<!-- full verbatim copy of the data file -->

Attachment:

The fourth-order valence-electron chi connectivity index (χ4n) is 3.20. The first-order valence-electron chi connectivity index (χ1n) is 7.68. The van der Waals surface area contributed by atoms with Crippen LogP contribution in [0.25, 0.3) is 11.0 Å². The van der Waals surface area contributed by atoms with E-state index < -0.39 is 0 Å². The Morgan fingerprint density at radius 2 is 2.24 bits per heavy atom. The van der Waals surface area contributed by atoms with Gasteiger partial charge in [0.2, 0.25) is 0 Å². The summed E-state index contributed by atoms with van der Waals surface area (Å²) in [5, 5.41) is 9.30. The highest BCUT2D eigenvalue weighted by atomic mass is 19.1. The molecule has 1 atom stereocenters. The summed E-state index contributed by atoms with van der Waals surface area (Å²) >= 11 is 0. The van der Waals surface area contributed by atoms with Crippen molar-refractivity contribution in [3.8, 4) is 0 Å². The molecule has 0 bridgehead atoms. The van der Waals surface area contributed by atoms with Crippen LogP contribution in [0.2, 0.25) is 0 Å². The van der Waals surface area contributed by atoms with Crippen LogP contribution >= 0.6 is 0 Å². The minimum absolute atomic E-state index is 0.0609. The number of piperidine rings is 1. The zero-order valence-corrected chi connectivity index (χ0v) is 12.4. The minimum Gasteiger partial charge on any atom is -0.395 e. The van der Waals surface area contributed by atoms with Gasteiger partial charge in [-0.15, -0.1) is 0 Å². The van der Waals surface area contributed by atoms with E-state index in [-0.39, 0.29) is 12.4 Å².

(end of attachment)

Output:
The fourth-order valence-electron chi connectivity index (χ4n) is 3.20. The first-order valence-electron chi connectivity index (χ1n) is 7.68. The van der Waals surface area contributed by atoms with Crippen LogP contribution in [0.25, 0.3) is 11.0 Å². The van der Waals surface area contributed by atoms with E-state index < -0.39 is 0 Å². The Morgan fingerprint density at radius 2 is 2.24 bits per heavy atom. The van der Waals surface area contributed by atoms with Gasteiger partial charge in [0.2, 0.25) is 0 Å². The summed E-state index contributed by atoms with van der Waals surface area (Å²) in [5, 5.41) is 9.30. The highest BCUT2D eigenvalue weighted by atomic mass is 19.1. The molecule has 1 atom stereocenters. The summed E-state index contributed by atoms with van der Waals surface area (Å²) >= 11 is 0. The van der Waals surface area contributed by atoms with Crippen molar-refractivity contribution in [3.8, 4) is 0 Å². The molecule has 0 bridgehead atoms. The van der Waals surface area contributed by atoms with Crippen LogP contribution in [0.2, 0.25) is 0 Å². The van der Waals surface area contributed by atoms with Crippen LogP contribution >= 0.6 is 0 Å². The minimum absolute atomic E-state index is 0.0609. The number of piperidine rings is 1. The zero-order valence-corrected chi connectivity index (χ0v) is 12.4. The minimum Gasteiger partial charge on any atom is -0.395 e. The van der Waals surface area contributed by atoms with Gasteiger partial charge in [-0.15, -0.1) is 0 Å². The van der Waals surface area contributed by atoms with E-state index in [-0.39, 0.29) is 12.4 Å².